As discussed in last week’s blog post, it’s common for many new parents to experience the “Baby Blues” following the birth of their baby. Baby Blues occurs within the first ten days of the birth of the baby. During this time, parents may feel emotionally fragile or numb but gradually return to their normal selves after using some self-care techniques and allowing time to adjust to the new family dynamic.
But if your symptoms of sadness or depression last longer than two weeks or show up later in the first year of your child’s life, you may be experiencing a perinatal mood disorder such as postpartum depression (PPD).
There’s no single cause of postpartum depression, but a dramatic change in hormones in a mother’s body after childbirth may contribute to postpartum depression. In addition, there are emotional issues that affect both mothers and fathers, including:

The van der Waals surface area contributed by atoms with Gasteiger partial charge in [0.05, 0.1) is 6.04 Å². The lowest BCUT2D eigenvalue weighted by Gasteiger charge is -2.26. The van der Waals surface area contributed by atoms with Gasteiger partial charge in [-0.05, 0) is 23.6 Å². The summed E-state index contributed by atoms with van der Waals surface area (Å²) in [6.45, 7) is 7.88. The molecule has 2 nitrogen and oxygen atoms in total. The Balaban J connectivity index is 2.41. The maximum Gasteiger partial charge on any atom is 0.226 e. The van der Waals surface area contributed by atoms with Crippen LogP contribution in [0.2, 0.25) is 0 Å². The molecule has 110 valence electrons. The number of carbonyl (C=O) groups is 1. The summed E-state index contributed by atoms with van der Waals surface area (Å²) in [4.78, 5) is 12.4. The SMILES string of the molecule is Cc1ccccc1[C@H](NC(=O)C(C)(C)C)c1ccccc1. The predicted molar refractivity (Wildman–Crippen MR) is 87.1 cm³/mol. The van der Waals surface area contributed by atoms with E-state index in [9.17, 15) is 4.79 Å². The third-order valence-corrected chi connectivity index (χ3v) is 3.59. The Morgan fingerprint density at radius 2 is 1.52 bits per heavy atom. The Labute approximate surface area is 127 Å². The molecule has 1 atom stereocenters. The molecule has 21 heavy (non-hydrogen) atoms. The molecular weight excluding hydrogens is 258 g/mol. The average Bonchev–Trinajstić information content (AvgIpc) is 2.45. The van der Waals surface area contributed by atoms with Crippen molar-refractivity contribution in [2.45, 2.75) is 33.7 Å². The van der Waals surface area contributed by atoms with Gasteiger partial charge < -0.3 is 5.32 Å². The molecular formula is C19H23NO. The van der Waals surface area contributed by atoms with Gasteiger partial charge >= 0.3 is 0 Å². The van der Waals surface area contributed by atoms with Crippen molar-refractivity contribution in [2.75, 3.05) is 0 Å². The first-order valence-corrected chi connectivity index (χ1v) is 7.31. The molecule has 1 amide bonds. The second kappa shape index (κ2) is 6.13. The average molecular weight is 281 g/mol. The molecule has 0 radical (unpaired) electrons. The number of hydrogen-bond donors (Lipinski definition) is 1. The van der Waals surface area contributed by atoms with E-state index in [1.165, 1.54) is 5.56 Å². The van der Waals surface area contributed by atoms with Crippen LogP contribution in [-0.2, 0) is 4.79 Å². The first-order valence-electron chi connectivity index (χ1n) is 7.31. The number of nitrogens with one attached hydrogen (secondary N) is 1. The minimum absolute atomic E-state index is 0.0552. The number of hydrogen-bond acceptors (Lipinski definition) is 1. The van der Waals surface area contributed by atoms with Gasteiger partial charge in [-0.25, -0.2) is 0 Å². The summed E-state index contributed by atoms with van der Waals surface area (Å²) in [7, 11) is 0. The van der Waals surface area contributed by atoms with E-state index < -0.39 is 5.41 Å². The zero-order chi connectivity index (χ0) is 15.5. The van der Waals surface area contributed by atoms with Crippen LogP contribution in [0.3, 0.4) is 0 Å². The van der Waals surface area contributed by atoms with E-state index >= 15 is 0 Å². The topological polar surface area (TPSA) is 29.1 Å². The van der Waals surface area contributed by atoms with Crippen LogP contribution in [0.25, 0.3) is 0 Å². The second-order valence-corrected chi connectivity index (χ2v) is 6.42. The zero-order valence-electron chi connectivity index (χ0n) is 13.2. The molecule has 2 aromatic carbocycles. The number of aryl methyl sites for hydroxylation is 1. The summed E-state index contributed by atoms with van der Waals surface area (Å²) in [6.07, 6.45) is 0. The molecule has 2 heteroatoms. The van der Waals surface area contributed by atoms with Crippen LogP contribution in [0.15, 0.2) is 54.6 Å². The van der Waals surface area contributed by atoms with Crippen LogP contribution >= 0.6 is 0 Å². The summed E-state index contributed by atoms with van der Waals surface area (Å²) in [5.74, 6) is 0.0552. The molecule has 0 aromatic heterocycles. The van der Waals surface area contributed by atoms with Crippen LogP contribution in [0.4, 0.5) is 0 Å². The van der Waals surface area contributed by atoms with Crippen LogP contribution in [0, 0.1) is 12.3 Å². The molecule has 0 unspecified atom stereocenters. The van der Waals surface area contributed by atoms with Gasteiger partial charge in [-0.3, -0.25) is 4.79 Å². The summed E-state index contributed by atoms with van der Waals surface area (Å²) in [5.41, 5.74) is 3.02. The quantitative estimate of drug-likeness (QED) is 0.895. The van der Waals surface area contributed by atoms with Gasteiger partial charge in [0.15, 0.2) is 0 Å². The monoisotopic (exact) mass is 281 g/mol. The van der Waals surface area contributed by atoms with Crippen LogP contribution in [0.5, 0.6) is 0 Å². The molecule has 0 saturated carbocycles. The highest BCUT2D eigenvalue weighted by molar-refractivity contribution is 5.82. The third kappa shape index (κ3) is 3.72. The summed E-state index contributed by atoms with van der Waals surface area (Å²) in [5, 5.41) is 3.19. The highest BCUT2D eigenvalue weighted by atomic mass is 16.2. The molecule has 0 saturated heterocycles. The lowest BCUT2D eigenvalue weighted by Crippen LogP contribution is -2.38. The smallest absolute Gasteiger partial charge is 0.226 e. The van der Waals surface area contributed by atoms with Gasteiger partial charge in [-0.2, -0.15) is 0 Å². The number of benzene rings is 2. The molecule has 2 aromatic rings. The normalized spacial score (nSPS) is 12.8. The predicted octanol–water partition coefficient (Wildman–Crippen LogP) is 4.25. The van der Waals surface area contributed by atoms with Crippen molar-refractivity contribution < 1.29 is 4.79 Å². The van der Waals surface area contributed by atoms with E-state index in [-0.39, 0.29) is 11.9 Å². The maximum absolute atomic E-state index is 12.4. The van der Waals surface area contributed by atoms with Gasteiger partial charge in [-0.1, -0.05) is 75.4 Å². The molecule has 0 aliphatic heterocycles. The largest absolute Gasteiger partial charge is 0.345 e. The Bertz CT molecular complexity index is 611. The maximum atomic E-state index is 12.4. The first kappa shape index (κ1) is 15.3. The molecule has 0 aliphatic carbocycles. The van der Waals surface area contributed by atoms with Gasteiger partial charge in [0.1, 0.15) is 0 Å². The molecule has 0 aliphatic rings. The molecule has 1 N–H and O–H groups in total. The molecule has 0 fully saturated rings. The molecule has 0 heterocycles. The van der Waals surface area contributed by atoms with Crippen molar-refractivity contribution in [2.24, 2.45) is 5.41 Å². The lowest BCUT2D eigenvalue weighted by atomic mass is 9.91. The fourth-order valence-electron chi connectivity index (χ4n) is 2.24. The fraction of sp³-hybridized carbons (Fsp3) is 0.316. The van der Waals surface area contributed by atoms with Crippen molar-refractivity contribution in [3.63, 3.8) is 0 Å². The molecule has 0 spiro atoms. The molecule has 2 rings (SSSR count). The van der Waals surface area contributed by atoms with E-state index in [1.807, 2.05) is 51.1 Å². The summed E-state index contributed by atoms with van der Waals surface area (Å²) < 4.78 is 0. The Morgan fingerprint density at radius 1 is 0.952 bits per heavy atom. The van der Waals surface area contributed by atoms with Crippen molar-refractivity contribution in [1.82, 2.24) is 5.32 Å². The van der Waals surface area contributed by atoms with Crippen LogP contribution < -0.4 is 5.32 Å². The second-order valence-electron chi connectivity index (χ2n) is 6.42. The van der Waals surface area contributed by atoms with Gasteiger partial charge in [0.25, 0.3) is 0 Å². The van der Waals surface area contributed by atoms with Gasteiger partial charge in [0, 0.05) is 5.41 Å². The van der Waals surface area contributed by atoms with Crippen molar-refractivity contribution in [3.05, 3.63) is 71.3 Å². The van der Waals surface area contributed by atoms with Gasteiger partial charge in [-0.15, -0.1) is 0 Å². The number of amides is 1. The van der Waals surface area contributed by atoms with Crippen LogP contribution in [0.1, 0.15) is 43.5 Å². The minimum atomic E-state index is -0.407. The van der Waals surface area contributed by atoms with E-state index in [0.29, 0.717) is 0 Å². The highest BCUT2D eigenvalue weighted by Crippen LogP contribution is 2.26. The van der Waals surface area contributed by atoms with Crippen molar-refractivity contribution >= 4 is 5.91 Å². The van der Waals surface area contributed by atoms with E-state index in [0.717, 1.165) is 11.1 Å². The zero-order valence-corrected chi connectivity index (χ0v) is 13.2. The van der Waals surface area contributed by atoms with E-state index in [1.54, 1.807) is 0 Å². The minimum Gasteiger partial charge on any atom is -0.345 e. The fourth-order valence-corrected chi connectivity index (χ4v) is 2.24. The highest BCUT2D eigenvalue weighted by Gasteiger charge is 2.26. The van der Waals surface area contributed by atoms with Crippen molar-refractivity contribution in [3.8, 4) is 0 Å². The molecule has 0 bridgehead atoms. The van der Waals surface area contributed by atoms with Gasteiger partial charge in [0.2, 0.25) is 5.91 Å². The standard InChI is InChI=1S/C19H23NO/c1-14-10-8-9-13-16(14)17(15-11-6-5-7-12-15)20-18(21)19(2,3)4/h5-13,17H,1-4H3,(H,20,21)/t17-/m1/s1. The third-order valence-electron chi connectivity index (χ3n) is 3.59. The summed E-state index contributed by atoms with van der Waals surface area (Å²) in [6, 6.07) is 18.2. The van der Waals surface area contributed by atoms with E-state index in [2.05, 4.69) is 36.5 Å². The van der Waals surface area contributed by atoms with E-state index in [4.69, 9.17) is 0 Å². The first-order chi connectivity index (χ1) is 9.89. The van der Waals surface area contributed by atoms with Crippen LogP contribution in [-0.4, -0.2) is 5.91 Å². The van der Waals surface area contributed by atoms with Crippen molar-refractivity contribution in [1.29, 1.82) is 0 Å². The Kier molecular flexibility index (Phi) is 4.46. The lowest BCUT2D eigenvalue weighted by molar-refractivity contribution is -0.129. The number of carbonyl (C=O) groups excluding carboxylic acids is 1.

- Loneliness or isolation
- Lack of support
- Sleep deprivation
- Complications during or after birth
- Caring for a baby with colic or other health issues
- Lack of time for yourself
For a list of postpartum depression symptoms and ways to support yourself, visit lanekids.org.
This article is brought to you by Parenting Now! Parenting Educators and authors Amanda Bedortha, Claire Davis, and Lynne Swartz and consultant Jay Thompson (andupdatemywebsite.com).
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